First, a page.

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Mt. Echo Newspaper
September 1889 Issues
Abstracted & Copyrighted
by Gladys Horn Brown

Dividing Line

September 6, 1889 Issue

Jack Spaniard and Bill Walker hanged for murder at Fort Smith.

Mrs. W. E. Christian, the only child of Stonewall Jackson, died at Charlotte, North Carolina.

Vagrants sold at Auction at Moberly, Mo. to farmers.

J. S. Berry was placed on trial at Springfield, Mo., charged with being an accessory to the murder of Capt. Kinney, the Bald Knobber chief.


Mrs. E. L. Berry reached Washington in safety.

You can get five pounds of coffee for $1 at Layton & Cowdrey's.

Leonard and Marion Seawel started to school at Altus last Tuesday. We wish them success.

A bouncing boy made his appearance at the residence of T. H. Swofford's last Friday night.

Mrs. Olive Phillips presented The Echo with two of the largest and finest sweet potatoes we have seen this year. Many thanks.

John Keeter made The Echo office a present of a peck of fine peaches this week for which we return many thanks.

Milum is drilling a well in the courthouse square this week, the money being raised by private subscriptions to do the work.

The Equalization Board meets the 3rd Monday in September at 10 o'clock. The Board consists of Rev. J. A. Rose, J. J. Horner and Isaac Kesee(sic).

It is reported that some one blew up William Hammond's house a few days ago, with a stick of dynamite, seriously injuring him and his wife. Mr. Hammond lives on White river not far from the Marion county line.

J. C. Berry moved to his new home last week.

H. B. Dallam, former editor of The Echo, is conducting a paper at Huntsville.

Jimmy Williams got back from Texas last Tuesday night. His health is very poor.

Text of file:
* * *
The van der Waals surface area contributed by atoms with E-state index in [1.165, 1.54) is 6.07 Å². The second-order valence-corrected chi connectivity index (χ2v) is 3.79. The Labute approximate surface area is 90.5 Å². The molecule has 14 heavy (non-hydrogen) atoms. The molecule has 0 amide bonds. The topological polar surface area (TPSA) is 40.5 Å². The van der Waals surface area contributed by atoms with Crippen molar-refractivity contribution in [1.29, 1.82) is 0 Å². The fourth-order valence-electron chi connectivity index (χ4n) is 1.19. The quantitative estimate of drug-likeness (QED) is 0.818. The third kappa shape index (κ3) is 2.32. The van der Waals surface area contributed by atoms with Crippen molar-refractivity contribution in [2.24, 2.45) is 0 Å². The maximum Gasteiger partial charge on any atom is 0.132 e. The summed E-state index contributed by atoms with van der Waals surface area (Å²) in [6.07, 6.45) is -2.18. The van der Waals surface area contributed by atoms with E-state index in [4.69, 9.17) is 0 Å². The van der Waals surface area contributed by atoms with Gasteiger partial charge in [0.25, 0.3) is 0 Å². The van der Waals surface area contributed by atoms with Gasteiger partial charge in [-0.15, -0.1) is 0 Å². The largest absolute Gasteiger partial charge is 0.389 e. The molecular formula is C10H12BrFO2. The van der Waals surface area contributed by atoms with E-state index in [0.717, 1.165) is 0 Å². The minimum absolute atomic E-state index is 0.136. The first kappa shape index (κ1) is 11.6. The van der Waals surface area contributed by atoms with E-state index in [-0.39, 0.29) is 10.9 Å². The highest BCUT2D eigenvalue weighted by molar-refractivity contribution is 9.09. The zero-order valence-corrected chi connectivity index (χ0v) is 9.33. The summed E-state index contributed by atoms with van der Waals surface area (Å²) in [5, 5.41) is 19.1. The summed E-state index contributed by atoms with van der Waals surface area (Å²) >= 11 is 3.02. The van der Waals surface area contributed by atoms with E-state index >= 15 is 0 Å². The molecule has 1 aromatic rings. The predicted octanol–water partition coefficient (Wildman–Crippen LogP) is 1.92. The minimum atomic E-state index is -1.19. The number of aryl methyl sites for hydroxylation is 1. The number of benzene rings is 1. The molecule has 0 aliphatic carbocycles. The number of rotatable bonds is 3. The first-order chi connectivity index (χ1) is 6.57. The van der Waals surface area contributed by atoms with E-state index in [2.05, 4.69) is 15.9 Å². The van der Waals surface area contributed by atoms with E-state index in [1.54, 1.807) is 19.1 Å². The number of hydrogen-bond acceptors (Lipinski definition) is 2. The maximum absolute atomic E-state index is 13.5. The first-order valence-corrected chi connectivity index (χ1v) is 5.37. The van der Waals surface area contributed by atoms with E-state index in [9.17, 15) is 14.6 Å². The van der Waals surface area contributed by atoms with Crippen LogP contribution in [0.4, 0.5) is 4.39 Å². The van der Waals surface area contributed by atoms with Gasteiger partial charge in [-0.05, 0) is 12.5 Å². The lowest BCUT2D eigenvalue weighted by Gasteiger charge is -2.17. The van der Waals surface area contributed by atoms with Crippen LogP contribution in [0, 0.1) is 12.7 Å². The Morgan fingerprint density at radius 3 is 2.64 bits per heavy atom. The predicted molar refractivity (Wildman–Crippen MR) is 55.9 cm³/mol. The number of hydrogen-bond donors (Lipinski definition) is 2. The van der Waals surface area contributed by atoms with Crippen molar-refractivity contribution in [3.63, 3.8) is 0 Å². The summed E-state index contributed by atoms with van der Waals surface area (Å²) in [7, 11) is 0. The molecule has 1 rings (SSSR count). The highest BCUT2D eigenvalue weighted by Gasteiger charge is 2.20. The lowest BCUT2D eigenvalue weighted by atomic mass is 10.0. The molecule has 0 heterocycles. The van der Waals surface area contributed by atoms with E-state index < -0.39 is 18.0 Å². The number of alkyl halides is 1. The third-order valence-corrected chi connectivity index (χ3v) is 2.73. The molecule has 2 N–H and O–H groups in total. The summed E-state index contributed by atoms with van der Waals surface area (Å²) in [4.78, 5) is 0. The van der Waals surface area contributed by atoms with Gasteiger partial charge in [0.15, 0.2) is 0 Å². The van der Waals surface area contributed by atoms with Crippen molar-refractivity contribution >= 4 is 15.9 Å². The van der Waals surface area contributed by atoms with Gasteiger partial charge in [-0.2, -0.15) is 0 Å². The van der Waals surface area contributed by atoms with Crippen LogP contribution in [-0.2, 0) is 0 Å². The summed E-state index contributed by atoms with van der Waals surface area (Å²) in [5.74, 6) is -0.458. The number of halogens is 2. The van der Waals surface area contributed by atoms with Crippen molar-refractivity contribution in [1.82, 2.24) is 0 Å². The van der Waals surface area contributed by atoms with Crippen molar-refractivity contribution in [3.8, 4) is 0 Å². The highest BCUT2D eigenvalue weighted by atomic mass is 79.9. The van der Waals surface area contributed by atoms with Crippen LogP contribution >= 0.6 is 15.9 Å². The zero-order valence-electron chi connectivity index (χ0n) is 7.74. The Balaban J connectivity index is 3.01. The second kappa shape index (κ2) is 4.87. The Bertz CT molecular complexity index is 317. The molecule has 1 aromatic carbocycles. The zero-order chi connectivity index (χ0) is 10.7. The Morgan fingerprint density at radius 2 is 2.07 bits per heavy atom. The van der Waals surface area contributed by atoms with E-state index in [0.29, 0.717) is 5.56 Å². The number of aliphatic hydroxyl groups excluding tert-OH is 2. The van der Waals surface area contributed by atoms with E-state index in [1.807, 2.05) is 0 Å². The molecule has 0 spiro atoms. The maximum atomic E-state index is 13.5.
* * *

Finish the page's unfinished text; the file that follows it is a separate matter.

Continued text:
John Weast and Dave Wiggins left last Wednesday for parts unknown to us.

William Lee, being unable to pay his fine for carrying a pistol, is now languishing in jail.

Frank Sowel, a lad 14 years old, killed a deer in his father's yard yesterday morning with an ax. It had been run down by dogs.

T. W. Johnson of Harrison is here with a good force of men ready to push the work of making brick, finishing the church and building the foundation of the new High school building.

Several families will change locations this week. J. E. Wickersham will move to the property he bought of Dutch Covington, Dutch will move to J. S. Cowdrey's property in the east part of town, and Ed Middleton will move to the property vacated by J. E. Wickersham.

T. L. Wilson, of Valley Springs, authorizes us to announce that a meeting for the conversion of sinners and the sanctification of believers, will be begun and held one mile west of Valley Springs Sept. 14th. He requests all who believe in sanctification to be present. It is the intention to protract the meeting.

It is reported that William McIntosh has sold his 80 acres of rich mineral land in this county to Geo. Chase and other capitalists, for $10,000. As Mr. Chase is chief engineer of the Great Eastern railroad, the interest he is manifesting in mining property in this county gives us hope of railroad transportation at an early date.

So Says the Jury in the Blankinship Case.